Sununu says he won't stay past Bush term He would leave shortly after inauguration if Bush is re-elected.

June 25, 1991|By Chicago Tribune

WASHINGTON -- White House chief of staff John Sununu whose travel practices have made him the butt of comedian's jokes and created an "appearance problem" for President Bush, has indicated for the first time that he doesn't intend to remain in his post if Bush is re-elected.

Sununu, who in the past said he hoped to remain by the president's side for as long as he wanted him, said yesterday that he would leave his powerful position sometime after the next presidential inauguration in January 1993.

"I intend to get the president's agenda done and help him get re-elected and finish up after his second term begins," Sununu said, following a speech in suburban Arlington, Va.

But it wasn't clear from his brief comment whether the combative former New Hampshire governor was trying to signal his determination to survive the current controversy about his travel habits or was offering President Bush an opportunity to let him go without seeming to abandon a loyal aide.

The president again gave his embattled aide a public nod of support yesterday after the White House legal counsel ruled that Sununu didn'tbreak ethics rules when he solicited the use of a corporate jet to fly to Chicago for a Republican Governors' Association fund-raiser June 11.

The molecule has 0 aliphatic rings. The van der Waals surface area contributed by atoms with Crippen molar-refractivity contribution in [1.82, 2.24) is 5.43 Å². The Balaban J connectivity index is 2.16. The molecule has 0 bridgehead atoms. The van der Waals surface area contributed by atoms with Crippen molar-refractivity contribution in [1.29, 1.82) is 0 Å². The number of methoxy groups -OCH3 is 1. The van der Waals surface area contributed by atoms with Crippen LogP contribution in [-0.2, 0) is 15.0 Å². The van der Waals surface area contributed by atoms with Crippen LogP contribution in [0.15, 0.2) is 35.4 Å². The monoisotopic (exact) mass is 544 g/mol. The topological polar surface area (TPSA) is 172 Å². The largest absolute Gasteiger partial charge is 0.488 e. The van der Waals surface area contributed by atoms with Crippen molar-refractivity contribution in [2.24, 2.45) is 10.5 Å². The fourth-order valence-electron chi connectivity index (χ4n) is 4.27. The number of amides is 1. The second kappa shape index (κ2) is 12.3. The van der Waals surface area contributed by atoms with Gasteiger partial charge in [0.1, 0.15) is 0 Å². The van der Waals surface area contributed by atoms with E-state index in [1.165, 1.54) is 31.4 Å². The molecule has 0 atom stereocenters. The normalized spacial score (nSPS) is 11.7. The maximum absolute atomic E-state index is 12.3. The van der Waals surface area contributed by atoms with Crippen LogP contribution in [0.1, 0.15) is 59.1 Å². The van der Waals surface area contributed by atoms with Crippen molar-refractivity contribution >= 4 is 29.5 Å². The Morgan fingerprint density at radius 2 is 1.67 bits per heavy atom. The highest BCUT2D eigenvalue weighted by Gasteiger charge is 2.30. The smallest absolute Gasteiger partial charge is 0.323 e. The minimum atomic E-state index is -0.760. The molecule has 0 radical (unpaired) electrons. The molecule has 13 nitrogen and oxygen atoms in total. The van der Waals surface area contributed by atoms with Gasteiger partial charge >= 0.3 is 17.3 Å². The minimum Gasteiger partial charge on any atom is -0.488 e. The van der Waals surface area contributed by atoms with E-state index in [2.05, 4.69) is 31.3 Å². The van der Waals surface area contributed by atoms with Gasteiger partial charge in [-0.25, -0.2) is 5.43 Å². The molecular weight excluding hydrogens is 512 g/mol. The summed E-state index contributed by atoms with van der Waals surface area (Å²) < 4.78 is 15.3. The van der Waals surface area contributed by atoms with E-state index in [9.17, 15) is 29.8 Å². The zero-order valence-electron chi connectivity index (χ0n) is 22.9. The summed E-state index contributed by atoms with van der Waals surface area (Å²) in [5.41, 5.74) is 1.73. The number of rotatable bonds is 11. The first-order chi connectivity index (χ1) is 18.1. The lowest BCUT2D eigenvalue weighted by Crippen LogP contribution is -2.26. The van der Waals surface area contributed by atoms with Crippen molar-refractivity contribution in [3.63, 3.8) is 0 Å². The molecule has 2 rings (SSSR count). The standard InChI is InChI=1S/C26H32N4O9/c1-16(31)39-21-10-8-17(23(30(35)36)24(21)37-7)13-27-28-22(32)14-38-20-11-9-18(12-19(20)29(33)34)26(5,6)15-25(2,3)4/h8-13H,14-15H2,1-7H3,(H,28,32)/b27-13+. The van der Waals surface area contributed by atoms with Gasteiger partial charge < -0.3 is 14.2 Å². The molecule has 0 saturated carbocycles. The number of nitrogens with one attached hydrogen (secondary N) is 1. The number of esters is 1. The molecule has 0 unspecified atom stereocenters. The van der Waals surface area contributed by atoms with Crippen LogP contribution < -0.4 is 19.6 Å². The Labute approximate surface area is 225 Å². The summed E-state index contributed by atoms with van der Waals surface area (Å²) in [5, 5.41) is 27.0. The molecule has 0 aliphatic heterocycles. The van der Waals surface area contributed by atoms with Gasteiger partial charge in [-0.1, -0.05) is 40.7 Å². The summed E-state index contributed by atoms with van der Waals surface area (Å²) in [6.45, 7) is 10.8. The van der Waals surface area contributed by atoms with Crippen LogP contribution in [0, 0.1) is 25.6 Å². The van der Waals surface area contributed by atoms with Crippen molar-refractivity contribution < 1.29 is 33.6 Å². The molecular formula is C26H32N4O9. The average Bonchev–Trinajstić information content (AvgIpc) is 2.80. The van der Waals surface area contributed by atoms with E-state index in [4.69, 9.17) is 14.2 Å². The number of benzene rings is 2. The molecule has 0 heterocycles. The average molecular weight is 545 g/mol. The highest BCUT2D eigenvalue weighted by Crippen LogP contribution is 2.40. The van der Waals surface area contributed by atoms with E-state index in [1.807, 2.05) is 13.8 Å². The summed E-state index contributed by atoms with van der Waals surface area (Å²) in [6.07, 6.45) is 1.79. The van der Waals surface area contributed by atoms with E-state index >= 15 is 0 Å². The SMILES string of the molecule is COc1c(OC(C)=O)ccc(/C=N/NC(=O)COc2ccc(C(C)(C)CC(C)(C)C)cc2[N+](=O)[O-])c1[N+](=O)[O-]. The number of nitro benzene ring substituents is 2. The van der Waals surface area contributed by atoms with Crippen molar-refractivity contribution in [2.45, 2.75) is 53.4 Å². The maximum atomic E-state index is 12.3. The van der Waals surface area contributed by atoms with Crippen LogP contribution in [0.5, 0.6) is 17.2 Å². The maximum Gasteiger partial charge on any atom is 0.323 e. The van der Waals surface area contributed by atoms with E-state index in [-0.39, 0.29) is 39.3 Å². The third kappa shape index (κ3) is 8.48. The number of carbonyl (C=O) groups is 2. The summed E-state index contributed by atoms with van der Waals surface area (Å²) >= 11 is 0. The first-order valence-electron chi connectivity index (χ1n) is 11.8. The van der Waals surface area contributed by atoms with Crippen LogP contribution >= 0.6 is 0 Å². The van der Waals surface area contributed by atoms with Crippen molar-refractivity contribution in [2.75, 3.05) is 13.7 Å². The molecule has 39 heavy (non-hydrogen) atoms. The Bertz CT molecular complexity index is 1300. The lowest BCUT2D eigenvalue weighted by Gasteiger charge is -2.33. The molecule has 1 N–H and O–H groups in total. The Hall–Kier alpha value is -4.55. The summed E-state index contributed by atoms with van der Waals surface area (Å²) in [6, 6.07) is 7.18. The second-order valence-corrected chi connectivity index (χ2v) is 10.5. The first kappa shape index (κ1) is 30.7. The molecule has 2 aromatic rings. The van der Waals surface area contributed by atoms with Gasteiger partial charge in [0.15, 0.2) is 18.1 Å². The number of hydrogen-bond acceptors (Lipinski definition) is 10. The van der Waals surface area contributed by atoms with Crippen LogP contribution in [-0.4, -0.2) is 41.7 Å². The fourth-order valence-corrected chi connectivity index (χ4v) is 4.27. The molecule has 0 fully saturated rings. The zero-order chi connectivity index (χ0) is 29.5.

"Yeah, I'm going to support him," Bush said, in response to questions from reporters as he left a Rose Garden ceremony. On Sunday, returning from a weekend at the Camp David presidential retreat, Bush had given a thumbs-up sign and answered "yes" when asked if Sununu would stay.

Nevertheless, Sununu seemed to be dying a death by a thousand cuts as he was put under a succession of travel rules restricting first his use of military aircraft, then his chauffeur-driven White House sedan, and over the weekend his use of private jets to travel out of town.

Under the latest restriction, Sununu must seek approval for his travel arrangements from White House officials several levels his junior after he incorrectly informed White House counsel C. Boyden Gray about the circumstances of his Chicago flight.

White House press secretary Marlin Fitzwater said Sununu could keep his job for "as long as he wants." But that was before Fitzwater had a chance to ask Sununu about his latest comments.

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